The California standoff is emblematic of the damage in the wake of the populist-liberal regression taking place at precisely the wrong moment: just when the accelerating climate change would require creative and responsible politics and time is running out. That fact became even more unmistakable with the publication in BioScience of yet another study on Nov. 5.
The document reads in part: “Scientists have a moral obligation to clearly warn humanity of any catastrophic threat. … On the basis of this obligation and the graphical indicators presented below, we declare, with more than 11,000 scientist signatories from around the world, clearly and unequivocally that planet Earth is facing a climate emergency.”
The signatories go on to detail the threats and outline a necessary response in six points. The sixth is remarkable.
- Reduce emissions of carbon, methane and hydrofluorocarbons
- Replace fossil fuels with cleaner, renewable energy sources
- Protect and restore Earth’s threatened ecosystems
- Reduce meat consumption and reform industrial food production
- Population control
- Shift economic goals from GDP growth toward sustainability and prioritize reducing inequality
This statement of factual truth by the scientific community underscores the political nature of the crisis as well as a necessary precondition for its solution. If we are to escape the vicious spiral of consumption and forced growth which have brought us to this point, we need to radically rethink the system which produces it. Markets cannot supply the solution because they have in large part produced the problem.
As Naomi Klein details in her latest book, On Fire, neoliberal tweaking of the system is doomed to fall short, now that the problem has been ignored for so long. Capitalism is incompatible with the survival of the planet — as became abundantly clear in Venice where a fragile lagoon system was never protected and turned into a docking pond for cruise line behemoths, which further damaged the seabed and broke the ecosystem’s ability to self regulate.
The dynamic was underscored in California this Fall. As the flames from the wildfires lit up the skies red and the Diablo and Santa Ana winds howled in the canyons and brushlands, millions of residents also had to contend with power blackouts. For days on end, the anxiety of approaching danger was compounded by the lack of electricity in wide swathes of the state, plunging millions of citizens of the vaunted technological utopia, and fifth world economy, into pre-industrial uncertainty.
The shutoffs were intentional cautionary measures by the state’s electric utilities whose power lines have been blamed for a growing number of fires. Winds wreak havoc on exposed electrical wires, causing short circuits and sparks which have ignited blazes, including one that destroyed 1,200 homes in Santa Rosa and last year’s deadly fire that killed 89 people in the Northern California town of Paradise.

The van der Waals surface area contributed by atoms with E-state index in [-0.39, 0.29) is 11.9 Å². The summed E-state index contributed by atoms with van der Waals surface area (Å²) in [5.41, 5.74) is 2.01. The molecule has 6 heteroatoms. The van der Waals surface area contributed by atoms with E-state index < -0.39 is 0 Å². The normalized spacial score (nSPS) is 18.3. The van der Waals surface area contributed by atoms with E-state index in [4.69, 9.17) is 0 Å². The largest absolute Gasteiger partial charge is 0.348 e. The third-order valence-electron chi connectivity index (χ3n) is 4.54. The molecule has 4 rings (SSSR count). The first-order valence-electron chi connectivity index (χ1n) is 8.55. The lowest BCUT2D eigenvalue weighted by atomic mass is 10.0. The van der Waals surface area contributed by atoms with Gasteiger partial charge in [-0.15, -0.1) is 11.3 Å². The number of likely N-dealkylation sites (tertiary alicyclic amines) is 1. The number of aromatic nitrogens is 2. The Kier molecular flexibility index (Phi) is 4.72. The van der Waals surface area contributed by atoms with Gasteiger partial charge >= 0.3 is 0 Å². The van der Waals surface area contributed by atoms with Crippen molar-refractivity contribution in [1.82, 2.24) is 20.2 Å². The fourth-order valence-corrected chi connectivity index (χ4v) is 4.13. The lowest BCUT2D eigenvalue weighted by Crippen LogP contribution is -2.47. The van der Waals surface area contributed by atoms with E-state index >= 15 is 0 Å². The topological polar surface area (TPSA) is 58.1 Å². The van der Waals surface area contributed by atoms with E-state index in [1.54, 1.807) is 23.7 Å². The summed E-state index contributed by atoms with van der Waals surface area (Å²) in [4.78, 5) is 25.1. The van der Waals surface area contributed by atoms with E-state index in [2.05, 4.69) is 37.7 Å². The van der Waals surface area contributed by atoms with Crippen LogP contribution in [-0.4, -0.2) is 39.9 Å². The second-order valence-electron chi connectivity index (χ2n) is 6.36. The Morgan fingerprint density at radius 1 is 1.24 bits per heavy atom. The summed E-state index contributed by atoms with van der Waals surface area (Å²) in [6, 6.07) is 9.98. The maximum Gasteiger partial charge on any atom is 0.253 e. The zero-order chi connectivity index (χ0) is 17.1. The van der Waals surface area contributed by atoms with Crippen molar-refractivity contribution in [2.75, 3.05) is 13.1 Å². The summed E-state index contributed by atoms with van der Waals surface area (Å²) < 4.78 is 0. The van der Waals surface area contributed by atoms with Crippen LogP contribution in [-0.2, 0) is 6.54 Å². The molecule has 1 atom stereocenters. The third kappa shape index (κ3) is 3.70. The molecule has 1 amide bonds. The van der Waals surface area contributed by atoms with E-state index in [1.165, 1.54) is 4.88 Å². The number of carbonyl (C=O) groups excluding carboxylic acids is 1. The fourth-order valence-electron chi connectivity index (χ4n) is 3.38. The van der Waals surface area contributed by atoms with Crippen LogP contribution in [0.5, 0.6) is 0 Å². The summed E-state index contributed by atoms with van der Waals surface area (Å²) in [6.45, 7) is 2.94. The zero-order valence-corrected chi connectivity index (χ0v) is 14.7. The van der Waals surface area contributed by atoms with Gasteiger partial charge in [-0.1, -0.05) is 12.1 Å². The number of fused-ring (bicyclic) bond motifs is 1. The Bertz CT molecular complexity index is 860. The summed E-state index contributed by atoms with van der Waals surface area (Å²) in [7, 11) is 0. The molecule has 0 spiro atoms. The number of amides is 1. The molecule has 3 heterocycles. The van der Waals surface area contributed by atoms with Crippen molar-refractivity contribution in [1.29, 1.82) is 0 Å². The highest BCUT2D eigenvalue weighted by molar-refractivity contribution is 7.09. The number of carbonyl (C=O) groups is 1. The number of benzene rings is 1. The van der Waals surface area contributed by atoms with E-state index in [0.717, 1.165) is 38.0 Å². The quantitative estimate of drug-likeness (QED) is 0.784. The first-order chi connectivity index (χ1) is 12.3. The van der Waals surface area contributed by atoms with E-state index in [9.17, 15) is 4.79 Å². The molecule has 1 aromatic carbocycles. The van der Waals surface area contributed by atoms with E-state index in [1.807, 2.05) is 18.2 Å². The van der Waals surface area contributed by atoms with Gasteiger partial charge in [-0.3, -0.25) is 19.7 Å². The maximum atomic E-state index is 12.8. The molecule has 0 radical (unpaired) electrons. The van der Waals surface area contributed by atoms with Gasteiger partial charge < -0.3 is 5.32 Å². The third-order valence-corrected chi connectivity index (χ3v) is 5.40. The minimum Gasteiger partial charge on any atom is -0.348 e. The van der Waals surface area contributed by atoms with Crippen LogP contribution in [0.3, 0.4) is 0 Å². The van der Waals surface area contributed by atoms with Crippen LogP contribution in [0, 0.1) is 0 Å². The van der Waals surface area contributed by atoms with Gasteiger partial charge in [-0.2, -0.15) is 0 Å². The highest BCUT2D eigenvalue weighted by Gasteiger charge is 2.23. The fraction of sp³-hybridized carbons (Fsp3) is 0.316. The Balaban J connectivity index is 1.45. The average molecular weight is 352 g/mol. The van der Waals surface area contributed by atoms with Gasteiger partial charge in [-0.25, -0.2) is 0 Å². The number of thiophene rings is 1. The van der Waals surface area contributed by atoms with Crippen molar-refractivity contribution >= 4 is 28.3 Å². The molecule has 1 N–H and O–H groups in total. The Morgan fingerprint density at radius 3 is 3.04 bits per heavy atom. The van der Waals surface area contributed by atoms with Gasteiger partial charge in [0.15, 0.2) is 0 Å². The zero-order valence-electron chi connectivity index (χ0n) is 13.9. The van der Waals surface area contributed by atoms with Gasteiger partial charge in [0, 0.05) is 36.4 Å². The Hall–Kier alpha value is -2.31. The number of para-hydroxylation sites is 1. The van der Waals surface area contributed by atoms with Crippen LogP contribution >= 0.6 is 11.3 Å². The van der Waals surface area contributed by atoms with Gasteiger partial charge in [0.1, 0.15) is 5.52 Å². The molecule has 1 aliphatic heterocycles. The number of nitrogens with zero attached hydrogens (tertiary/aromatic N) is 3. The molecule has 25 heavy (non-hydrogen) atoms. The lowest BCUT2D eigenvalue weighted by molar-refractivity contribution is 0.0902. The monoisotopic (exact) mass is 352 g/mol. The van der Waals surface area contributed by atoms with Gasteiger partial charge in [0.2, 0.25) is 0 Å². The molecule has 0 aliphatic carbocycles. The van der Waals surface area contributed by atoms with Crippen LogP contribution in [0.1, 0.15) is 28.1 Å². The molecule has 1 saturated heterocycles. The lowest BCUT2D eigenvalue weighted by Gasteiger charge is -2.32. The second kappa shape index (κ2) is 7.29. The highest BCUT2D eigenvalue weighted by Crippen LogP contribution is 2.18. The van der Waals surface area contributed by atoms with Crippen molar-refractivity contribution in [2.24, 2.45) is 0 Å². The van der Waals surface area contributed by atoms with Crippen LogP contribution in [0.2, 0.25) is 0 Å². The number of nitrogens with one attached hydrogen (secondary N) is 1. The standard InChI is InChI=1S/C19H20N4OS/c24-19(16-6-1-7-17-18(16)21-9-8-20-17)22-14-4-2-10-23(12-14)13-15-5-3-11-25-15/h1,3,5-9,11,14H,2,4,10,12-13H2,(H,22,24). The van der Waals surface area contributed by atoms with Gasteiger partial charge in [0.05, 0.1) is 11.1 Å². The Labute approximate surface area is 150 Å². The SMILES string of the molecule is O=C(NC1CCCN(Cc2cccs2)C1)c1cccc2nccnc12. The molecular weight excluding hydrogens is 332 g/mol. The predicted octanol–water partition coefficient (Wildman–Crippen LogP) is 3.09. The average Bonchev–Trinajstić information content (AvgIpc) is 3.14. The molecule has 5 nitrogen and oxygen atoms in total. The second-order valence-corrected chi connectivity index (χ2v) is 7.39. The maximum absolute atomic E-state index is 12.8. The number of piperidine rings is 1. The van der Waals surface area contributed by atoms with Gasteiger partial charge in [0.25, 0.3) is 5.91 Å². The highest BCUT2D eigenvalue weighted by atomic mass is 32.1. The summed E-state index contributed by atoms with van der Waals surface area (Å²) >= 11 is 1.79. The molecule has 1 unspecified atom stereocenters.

The California singularity is that two-thirds of electrical utilities have been privatized. Companies like PG&E and Southern California Edison have had little incentive to maintain the aging infrastructure, concentrating instead on the business of private corporations: maximizing profits, distributing dividends and generous bonuses to executives. At the same time, as the fire damage and environmental devastation mount, utilities have been driven to bankruptcy by lawsuits and liability and left the public with the bailout bill as per the familiar model of private profits and socialized losses popularized by Wall Street. The latest instance of market forces bespoiling the planet and leaving us to pick up the pieces — and the tab.
There could not, in short, have been a worse regime to deal with the growing emergency than the neoliberal status quo that arose with Reaganism to engulf the planet with financial oligopolies culminating with today’s runaway inequality and rise of unstable extremist, authoritarian regimes. A global regression which coupled with environmental imbalance is literally a mortal double threat.
Such is the stage for what is arguably civilization’s greatest challenge, one that will have to answer the question posed by British theorist Mark Fisher: Will the death of the planet come before the demise of capitalism? Or will we be able to imagine an alternative?